• 12. 071513-How to Prepare for SQRA by RCF Page 12 of 37 7/15/2013 Revision 1: 15Jul2013 Copyright HHooww ttoo PPrreeppaarree FFoorr SScchheedduullee QQuuaannttiittaattiivvee RRiisskk AAnnaallyyssiiss ((SSQQRRAA)) 4. The Risk Analyst should always ask for an XER of the schedule that will be subjected to Risk Analysis through e-mail to document the official submission of the project. In this way, there will be no confusion as to what will be analyzed. It is very important that the submitted schedule had already been reviewed by the project team and have their buy in. 5. If the project has already undertaken the schedule quantitative risk analysis and you were employed to double-check the results; it is recommended to get the OPRA PLN file from them. Try to get the narrative of the risk analysis which should include the Tornados, Duration Sensitivity, Criticality, Cruciality, SSI, Criticality Distribution profile, Distribution chart for the whole project under assessment and for each of the key milestones that the project has chosen to report. 6. Approved Basis of Schedule (Schedule Basis & Methodology). 7. Schedule Check Report based on your company’s or projects established Minimum Quality Criteria. If these are not yet available to your project organization as benchmark, then; I advise you, -“It is about time!” 8. Approved Estimate Summary 9. Approved Basis of Estimate. 10. Approved Detailed Estimate 11. Latest/updated Risk Register 12. Approved/updated Project Charter 13. Latest/updated Project Execution Plan 14. Project Kick-off Presentation 15. Latest Project Monthly Report 16. Assumption Log and Constraint Log 17. Ensure that the schedule risk analysis process was performed in accordance to the governing standard and procedure of your organization.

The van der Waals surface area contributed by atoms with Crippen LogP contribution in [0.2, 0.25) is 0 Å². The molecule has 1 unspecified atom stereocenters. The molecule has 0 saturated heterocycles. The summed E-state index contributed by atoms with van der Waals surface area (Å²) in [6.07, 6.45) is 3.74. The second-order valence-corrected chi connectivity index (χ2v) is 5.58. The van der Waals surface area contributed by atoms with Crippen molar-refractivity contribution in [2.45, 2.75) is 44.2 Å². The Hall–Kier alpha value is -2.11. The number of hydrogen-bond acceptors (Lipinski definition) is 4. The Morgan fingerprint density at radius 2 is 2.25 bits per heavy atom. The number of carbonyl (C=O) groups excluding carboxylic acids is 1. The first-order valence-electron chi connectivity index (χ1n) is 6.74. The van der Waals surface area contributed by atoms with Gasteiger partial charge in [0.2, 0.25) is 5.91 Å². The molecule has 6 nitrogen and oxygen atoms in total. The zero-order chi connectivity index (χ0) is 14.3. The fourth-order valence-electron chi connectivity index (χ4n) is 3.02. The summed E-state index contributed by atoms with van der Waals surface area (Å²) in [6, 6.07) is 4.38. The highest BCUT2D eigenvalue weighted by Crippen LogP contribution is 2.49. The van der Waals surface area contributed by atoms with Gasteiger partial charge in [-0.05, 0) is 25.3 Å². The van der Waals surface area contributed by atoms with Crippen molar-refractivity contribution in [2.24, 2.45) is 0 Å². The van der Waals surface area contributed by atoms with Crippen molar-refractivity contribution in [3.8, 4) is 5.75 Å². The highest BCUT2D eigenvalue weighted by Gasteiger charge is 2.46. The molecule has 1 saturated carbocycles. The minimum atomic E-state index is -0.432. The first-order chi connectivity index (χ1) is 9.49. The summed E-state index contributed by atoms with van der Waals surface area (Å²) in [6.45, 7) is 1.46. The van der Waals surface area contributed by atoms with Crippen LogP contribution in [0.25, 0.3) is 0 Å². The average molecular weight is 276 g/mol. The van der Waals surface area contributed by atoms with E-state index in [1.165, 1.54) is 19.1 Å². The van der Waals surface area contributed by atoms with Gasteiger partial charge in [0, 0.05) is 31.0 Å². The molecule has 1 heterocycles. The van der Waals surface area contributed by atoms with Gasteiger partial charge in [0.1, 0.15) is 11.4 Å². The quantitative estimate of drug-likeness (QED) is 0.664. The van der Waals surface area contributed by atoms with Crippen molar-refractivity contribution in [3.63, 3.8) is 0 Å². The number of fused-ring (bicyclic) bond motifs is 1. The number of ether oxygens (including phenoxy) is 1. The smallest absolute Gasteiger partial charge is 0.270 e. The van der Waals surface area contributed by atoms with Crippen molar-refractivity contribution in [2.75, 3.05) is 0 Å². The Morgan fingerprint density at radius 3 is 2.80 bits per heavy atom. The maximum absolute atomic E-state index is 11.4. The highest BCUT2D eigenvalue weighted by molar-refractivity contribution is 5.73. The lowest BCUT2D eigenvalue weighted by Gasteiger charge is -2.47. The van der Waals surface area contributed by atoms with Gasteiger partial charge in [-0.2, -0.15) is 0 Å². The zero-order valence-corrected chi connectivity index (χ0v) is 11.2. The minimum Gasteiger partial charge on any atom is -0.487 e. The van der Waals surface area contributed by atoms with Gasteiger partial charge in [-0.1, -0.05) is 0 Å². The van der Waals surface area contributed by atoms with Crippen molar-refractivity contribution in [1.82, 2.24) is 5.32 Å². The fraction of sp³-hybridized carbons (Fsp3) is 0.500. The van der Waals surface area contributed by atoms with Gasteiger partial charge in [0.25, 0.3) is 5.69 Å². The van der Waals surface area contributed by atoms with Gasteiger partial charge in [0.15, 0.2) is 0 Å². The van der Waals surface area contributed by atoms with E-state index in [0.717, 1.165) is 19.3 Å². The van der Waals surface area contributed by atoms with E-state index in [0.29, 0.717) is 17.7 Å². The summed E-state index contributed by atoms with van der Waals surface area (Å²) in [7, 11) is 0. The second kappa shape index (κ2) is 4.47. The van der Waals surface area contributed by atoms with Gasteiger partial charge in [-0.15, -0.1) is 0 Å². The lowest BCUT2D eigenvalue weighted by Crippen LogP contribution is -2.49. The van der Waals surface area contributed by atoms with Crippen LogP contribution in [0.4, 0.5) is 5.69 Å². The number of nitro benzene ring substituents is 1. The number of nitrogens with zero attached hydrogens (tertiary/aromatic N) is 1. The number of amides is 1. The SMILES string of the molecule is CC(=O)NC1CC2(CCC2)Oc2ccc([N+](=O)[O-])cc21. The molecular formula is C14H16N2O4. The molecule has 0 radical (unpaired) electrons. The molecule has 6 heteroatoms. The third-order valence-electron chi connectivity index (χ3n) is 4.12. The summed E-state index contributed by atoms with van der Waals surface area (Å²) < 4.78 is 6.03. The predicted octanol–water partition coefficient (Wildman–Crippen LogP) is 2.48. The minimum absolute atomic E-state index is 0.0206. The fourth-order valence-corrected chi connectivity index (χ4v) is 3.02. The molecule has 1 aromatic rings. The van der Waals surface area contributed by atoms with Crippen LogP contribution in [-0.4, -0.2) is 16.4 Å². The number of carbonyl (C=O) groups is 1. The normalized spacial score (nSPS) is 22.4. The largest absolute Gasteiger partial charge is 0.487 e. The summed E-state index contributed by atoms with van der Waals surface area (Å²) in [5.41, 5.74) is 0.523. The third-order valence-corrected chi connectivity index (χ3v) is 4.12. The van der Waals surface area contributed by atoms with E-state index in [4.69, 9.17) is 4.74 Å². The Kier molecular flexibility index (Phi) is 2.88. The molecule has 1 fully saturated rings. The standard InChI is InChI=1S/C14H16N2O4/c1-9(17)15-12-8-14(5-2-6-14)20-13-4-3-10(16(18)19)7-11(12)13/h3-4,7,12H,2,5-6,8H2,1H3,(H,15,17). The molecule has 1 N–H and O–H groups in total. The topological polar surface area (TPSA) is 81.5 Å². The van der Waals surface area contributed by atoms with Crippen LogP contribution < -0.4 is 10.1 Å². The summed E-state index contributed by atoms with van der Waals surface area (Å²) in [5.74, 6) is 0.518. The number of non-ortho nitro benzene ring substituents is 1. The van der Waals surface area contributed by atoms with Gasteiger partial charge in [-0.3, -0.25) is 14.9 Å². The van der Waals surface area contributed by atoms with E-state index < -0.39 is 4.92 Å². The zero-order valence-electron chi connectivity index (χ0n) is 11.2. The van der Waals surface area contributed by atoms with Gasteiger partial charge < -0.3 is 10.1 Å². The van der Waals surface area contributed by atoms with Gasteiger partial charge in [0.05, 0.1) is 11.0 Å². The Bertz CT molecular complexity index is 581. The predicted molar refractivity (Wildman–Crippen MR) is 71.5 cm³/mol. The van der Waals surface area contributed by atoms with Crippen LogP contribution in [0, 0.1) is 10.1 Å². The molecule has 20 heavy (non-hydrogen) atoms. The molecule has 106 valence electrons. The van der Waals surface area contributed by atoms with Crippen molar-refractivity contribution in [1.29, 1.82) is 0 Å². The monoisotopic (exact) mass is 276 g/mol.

• 13. 071513-How to Prepare for SQRA by RCF Page 13 of 37 7/15/2013 Revision 1: 15Jul2013 Copyright HHooww ttoo PPrreeppaarree FFoorr SScchheedduullee QQuuaannttiittaattiivvee RRiisskk AAnnaallyyssiiss ((SSQQRRAA)) VII. Who are required to participate in a SQRA? The appropriate Project Personnel or their authorized representative should be present at the Schedule Risk Analysis session to answer whatever clarifying question that might come up. They are: Engineering Lead (responsible for each discipline) Procurement Lead Contracting Lead Project Controls Specialist Project Planning and Scheduling Specialist Construction Foremen (responsible for each discipline) Modularization Foreman (responsible for each discipline) Fabrication Foreman (responsible for each discipline) Senior Risk Specialist or Risk Manager (facilitate or guide the facilitator) Project Manager Engineering Manager Project Controls Manager Risk Manager Safety Manager And others: Essentially, this is a list of additional and relevant project personnel who can provide valuable input on any risks associated with and/or affecting the schedule.